Connect with us

Hi, what are you looking for?

Health & Wellness

Half of trans youth avoid disclosing gender identity to a health care provider

The most common reasons cited for withholding gender identity were feeling uncomfortable and not knowing how to bring it up, with only 25% saying they preferred to be the ones to broach the topic.

Photo by Chris Johnson from Unsplash.com

Researchers at UPMC Children’s Hospital of Pittsburgh and the University of Pittsburgh surveyed patients in a local clinic providing gender-affirming care to transgender youth and found that a surprisingly high number of them intentionally avoided disclosing their gender identity to doctors outside the clinic.

The paper was published in the Journal of Adolescent Health.

“The provider-patient power dynamic is a real one,” said lead author Gina Sequeira, M.D., M.S., adolescent medicine fellow at UPMC Children’s Hospital. “It’s important for us as providers to open the door and ask young people in a respectful and open way if they would like to talk about their identity.”

When providers know that a young patient is transgender, they’re in a better position to ensure access to services, from medical transition to mental health, Sequeira said.

During the summer and fall of 2018, she analyzed survey responses from 153 transgender youth ages 12-26 years old. Two-thirds identified as male, one-fifth as female and another fifth as nonbinary.

While 78% of the participants reported disclosing their gender identity to a health care provider outside the clinic at least once, 47% reported intentionally avoiding disclosure, even in situations where they thought it might be important for their health.

The most common reasons cited for withholding gender identity were feeling uncomfortable and not knowing how to bring it up, with only 25% saying they preferred to be the ones to broach the topic.

Instead, participants suggested multiple ways clinics can create spaces to help young patients feel more comfortable disclosing their gender identities, including transgender-friendly materials in the waiting room, forms that include a checkbox for gender identity and educating staff about using a patient’s preferred name and pronouns.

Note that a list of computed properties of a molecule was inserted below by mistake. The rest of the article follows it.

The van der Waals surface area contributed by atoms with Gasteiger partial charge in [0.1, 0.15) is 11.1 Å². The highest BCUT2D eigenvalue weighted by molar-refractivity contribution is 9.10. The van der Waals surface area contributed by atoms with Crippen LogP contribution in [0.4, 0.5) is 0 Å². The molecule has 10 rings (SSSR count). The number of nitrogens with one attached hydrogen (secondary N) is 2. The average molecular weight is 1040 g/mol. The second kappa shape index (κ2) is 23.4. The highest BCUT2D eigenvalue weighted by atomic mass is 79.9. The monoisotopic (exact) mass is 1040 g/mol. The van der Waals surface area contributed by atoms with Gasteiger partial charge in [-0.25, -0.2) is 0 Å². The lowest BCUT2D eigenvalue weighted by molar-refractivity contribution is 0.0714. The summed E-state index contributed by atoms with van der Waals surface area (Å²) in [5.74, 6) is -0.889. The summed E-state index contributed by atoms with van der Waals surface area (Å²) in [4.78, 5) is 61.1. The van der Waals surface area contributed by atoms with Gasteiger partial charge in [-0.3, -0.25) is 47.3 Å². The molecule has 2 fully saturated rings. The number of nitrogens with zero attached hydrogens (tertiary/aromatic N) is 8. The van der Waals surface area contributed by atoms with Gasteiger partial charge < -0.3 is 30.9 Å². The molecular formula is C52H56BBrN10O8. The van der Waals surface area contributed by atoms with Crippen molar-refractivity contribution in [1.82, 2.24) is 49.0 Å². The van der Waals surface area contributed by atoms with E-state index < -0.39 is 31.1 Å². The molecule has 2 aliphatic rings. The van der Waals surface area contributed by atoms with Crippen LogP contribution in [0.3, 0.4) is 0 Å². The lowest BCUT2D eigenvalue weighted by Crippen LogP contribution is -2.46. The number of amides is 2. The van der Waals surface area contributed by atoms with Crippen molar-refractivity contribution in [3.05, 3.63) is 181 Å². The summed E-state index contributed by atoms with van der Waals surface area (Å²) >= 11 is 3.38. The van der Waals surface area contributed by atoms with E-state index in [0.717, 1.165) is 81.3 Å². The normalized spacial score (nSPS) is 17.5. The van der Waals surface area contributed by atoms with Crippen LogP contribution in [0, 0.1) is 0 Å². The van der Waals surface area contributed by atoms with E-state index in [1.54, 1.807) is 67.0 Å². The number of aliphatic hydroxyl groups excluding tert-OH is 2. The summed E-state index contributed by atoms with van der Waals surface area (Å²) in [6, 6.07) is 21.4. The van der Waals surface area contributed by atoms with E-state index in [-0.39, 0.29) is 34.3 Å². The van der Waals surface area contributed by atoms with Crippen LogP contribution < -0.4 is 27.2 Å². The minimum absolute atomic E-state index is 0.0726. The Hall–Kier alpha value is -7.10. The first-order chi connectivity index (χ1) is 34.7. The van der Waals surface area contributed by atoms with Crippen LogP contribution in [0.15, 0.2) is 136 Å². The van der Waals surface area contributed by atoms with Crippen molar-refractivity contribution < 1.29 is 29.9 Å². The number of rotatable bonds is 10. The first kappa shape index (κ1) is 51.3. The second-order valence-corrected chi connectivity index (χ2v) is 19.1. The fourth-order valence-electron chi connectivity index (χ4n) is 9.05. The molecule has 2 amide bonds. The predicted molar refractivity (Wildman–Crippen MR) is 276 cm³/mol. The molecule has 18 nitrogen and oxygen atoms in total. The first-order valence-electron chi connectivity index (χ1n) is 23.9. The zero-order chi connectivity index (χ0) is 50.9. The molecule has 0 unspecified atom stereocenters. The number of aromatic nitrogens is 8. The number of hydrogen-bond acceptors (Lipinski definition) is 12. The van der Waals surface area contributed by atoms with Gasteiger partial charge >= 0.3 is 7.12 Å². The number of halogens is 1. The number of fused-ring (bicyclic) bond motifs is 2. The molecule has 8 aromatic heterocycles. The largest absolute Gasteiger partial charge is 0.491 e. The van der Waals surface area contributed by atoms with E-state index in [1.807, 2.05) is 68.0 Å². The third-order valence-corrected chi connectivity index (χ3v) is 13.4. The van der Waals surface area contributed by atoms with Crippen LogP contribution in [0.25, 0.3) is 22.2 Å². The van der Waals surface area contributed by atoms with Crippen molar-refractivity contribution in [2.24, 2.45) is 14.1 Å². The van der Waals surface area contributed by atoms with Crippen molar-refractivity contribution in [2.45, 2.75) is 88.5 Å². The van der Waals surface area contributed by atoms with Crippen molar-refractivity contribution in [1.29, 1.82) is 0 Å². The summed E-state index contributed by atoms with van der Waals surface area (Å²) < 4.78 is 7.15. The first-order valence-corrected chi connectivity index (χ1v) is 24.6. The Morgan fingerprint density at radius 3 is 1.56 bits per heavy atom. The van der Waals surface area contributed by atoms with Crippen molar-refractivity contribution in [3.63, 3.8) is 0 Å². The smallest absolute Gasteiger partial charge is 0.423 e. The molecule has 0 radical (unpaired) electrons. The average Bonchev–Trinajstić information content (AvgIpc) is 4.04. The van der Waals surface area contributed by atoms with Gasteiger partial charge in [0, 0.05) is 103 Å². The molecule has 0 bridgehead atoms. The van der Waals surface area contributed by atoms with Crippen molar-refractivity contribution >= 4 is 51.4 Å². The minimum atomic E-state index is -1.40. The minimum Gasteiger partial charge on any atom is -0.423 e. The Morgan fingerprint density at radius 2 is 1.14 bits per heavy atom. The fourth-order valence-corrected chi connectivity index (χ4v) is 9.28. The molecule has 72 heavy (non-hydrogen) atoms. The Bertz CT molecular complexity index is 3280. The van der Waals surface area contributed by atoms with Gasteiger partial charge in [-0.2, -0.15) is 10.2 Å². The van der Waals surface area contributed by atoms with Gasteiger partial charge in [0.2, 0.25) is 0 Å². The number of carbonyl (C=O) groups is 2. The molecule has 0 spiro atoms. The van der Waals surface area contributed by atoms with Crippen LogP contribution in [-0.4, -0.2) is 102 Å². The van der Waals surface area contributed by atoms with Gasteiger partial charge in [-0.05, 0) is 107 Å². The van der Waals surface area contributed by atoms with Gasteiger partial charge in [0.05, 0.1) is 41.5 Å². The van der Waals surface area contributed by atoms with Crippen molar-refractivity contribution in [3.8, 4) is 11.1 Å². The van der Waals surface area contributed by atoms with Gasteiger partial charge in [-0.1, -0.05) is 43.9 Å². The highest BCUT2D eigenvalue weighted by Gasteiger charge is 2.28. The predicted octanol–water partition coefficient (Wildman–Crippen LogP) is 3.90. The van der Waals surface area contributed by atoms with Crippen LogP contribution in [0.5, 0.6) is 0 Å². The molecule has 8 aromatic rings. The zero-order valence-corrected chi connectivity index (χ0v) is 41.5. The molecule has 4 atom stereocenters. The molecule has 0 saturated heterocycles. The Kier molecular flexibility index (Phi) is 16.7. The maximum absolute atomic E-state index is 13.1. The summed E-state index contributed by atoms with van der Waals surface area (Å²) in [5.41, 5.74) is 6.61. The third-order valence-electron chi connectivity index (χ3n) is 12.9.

It’s important to note that the gender clinic where participants were recruited requires parent or guardian consent for treatment of minors — a group that makes up half of the total study sample — meaning these youth are “out” at home and often have at least one supportive caregiver in their lives.

Advertisement. Scroll to continue reading.

Given that sampling bias, Sequeira was surprised to see so many participants avoiding disclosure.

“I suspect if we looked in a non-clinical sample, that number would be much higher,” Sequeira said. “Our patients have already overcome many barriers.”

Sequeira is expanding the study to sample a larger, more general population of transgender youth through social media.

Additional authors on the study include Kristin Ray, M.D., M.S., of Pitt; Elizabeth Miller, M.D., Ph.D., of Pitt and UPMC Children’s Hospital; and Robert Coulter, Ph.D., M.P.H., of the Pitt Graduate School of Public Health.

Advertisement
Advertisement

Like Us On Facebook

YOU MAY ALSO LIKE

Health & Wellness

Transgender adults were found to have double the prevalence of cirrhosis compared to cisgender adults (people whose gender identity matches the sex they were assigned at...

Travel

In Japan, a high court ruled that a transgender woman should be able to change the sex assigned to them at birth in their...

#KaraniwangLGBT

Meet #transgender woman Mia, 21, who started "lightly" doing #sexwork when she was 17, with a handful of clients. She really considered the #sexindustry...

Health & Wellness

Nearly all (94.3%) indicated they desired GAMC before age 18. And over half (55.7%) of the respondents reported being out about their gender identity...

Advertisement